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Spring Budget ’17: Self-employed NICs contributions up and shareholder dividend allowances cut

  • 08/03/2017
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Spring Budget ’17: Self-employed NICs contributions up and shareholder dividend allowances cut
In his first Budget as Chancellor, Philip Hammond confirmed higher National Insurance Contributions (NICs) for the self-employed and a cut in the tax-free dividend allowance for company shareholders from £5,000 to £2,000.

In a Budget speech which took just over an hour, Hammond confirmed the main rate of Class 4 National Insurance Contributions will increase from 9% to 10% in April 2018 and to 11% in April 2019.

This is intended to reduce the gap in rates paid by the self-employed and employees, and reflect the introduction of the new State Pension to which the self-employed have the same access, he said.

Hammond argued in his speech that the differential between the employed and self-employed could ‘no longer be justified.’

Nigel Payne, managing director of TFC Homeloans, said: “Of course mortgage brokers will be hit by the self-employed tax hikes too. The intermediary mortgage market has a disproportionately high number of self-employed workers compared to other industries, and they will not welcome today’s announcement.”

He added: “We already know that the self-employed are not adequately served by the mainstream mortgage market, facing challenges in verifying their income and proving affordability.”

Vishal Pandya, operations manager at the Society of Mortgage Professionals, said: “Close to two thirds of Society of Mortgage Professionals members are self-employed so there is no doubt that today’s Budget measures will have a significant impact on mortgage intermediaries and their clients.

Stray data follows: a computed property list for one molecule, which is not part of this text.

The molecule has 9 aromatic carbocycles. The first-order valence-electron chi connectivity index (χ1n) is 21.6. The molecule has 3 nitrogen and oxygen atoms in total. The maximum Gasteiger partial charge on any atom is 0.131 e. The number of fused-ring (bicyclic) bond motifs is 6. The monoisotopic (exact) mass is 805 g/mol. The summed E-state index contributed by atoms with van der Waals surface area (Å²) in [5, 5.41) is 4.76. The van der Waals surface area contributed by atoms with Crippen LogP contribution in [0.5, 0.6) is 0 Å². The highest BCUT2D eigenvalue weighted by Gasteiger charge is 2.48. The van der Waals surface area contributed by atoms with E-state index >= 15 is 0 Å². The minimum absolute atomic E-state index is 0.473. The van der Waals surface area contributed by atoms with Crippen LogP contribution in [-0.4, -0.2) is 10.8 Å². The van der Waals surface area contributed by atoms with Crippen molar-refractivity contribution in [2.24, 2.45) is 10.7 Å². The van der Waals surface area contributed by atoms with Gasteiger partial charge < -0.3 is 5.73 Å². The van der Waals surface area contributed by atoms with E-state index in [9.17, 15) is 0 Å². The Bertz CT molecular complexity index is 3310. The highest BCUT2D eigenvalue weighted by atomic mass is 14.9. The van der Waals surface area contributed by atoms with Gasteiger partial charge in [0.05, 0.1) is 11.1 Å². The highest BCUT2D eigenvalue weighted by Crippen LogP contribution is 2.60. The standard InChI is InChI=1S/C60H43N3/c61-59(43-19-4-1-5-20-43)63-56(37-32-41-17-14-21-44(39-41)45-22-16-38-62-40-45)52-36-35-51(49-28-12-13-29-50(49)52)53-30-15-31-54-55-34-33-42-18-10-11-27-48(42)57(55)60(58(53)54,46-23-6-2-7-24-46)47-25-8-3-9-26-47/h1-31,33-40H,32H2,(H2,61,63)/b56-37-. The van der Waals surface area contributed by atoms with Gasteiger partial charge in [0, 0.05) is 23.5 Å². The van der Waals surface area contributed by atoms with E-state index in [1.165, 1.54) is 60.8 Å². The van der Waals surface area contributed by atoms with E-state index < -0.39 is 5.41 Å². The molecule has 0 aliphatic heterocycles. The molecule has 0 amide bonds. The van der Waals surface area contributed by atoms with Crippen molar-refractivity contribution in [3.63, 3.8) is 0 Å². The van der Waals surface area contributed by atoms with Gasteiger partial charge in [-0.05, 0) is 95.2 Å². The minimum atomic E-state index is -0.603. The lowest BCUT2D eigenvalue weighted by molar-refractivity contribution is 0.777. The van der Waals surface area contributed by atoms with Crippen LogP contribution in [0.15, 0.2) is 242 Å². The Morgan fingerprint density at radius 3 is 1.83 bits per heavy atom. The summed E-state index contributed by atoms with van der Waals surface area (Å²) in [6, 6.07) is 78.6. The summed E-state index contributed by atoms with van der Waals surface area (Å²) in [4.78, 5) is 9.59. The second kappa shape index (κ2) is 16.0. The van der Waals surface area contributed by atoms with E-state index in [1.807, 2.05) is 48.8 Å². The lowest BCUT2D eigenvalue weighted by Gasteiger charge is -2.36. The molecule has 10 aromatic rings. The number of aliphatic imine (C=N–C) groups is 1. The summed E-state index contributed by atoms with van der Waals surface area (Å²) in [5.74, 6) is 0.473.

“The Government claims that the current tax system is a big factor driving the move towards self-employment but that is not the case in our profession. Most mortgage intermediaries have no other choice but to establish their own operations and we shouldn’t forget that by doing so, they forgo many of the benefits of employee status, including sick pay and holiday pay.”

Meanwhile, in a separate move, this time for company directors, the shareholder’s tax-free company dividend allowance will be reduced from £5,000 to £2,000 from April 2018.

Matt Lowndes, business owner and managing director of London-based mortgage broker Coreco said: “This allowance has already been reduced recently and if you own a company with significant turnover this is not the end of the world. However, this is about the failure to reward entrepreneurial spirit and job creation.”

Tim Walford-Fitzgerald, Private Client Principal at HW Fisher & Company, said: “By announcing increases to Class 4 National Insurance for the self-employed from 2018, the chancellor has reduced the tax differential between the employed and self-employed.

“But narrowing the tax difference does nothing to reduce the inequality of rights enjoyed by those working for themselves compared to people in stable employment. The regular wage slip is a world apart from the increased risks and uncertainty involved in running your own business.

“These tax changes do not reflect the practical distinctions between employment and self-employment.”

Elsewhere in the Budget, a £435m package of measures to ease the burden of increasing business rates on smaller firms was unveiled.

And legislation will be amended to ensure that offshore property developers who are developing land in the UK, including on pre-existing contracts, will have to pay tax on their profits.


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